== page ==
Whether you can cash or deposit a torn check depends on the institution cashing the check and the check's exact condition. You can visit your bank to ask if they're able to process a damaged check and, if necessary, ask whoever wrote the check to issue a new one.
Evaluating a Torn Check
Different banks have different policies about torn and otherwise damaged checks. If you have one that's damaged, you can take it to the bank and ask whether they'll be able to process it. Some banks have stricter policies for mobile deposits, whereby you deposit a check digitally by snapping a picture of it with your phone, so it may be worth taking a torn check to the bank even if you normally use mobile deposit.
If the printed account and routing numbers on the check have been damaged, the bank is less likely to be able to process it. That's because machines generally process those parts and a tear can interfere with a machine, making it more of a hassle for the bank to process.
Some banks may offer to handle a torn check for an added fee. Of course, if you have accounts with multiple banks, it may be worth checking with more than one to find a bank that can handle a particular damaged check.
Replacing a Torn Check
If you find that your bank is unwilling to deal with a particular torn or otherwise damaged check, your best bet may be asking the person or company who issued it to replace it. Some institutions that issue a lot of checks have standard policies for replacing lost or damaged checks.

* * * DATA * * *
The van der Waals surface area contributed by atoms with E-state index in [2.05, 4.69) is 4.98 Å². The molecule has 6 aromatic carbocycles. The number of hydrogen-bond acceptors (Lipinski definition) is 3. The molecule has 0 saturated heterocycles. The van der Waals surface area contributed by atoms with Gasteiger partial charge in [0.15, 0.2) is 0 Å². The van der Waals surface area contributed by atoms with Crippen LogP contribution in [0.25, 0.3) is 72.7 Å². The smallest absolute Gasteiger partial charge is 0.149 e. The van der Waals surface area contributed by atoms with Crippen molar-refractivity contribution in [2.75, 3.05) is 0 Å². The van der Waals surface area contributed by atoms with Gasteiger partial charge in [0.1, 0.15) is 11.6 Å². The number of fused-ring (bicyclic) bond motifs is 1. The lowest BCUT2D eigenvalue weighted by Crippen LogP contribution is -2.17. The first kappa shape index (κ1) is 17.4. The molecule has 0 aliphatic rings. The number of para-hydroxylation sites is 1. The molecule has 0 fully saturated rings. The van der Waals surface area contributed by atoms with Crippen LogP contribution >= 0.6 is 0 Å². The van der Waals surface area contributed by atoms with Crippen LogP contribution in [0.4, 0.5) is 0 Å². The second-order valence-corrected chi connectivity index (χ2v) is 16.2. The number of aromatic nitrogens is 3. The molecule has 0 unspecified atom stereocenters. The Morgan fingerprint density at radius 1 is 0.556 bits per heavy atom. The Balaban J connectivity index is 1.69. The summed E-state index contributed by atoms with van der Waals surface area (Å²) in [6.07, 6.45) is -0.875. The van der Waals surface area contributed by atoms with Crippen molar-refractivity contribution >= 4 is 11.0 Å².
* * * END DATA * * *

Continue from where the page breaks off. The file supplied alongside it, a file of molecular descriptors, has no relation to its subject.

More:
If an individual wrote you a check that became torn, he will likely want to make sure that it can't be cashed in the future. If you return it to whoever issued it, you can both avoid the costs of asking the bank to formally stop payment on it, which can be substantial, and the person who issued it can destroy it himself.
Replacing a Torn Money Order
Money orders are similar to checks, except that they are prepaid rather than linked to money in a particular bank account. Some institutions will also refuse to deposit or cash them if they're damaged.
Unlike a check, though, someone who paid with a money order can't simply destroy it and issue you a new one, since it's prepaid and that person will be out the money. If a money order is damaged, ask the person who issued it to take it back to the institution that originally issued it, like the U.S. Postal Service or Western Union, and ask to have it reissued.
In some cases, there may be a fee for replacing a money order.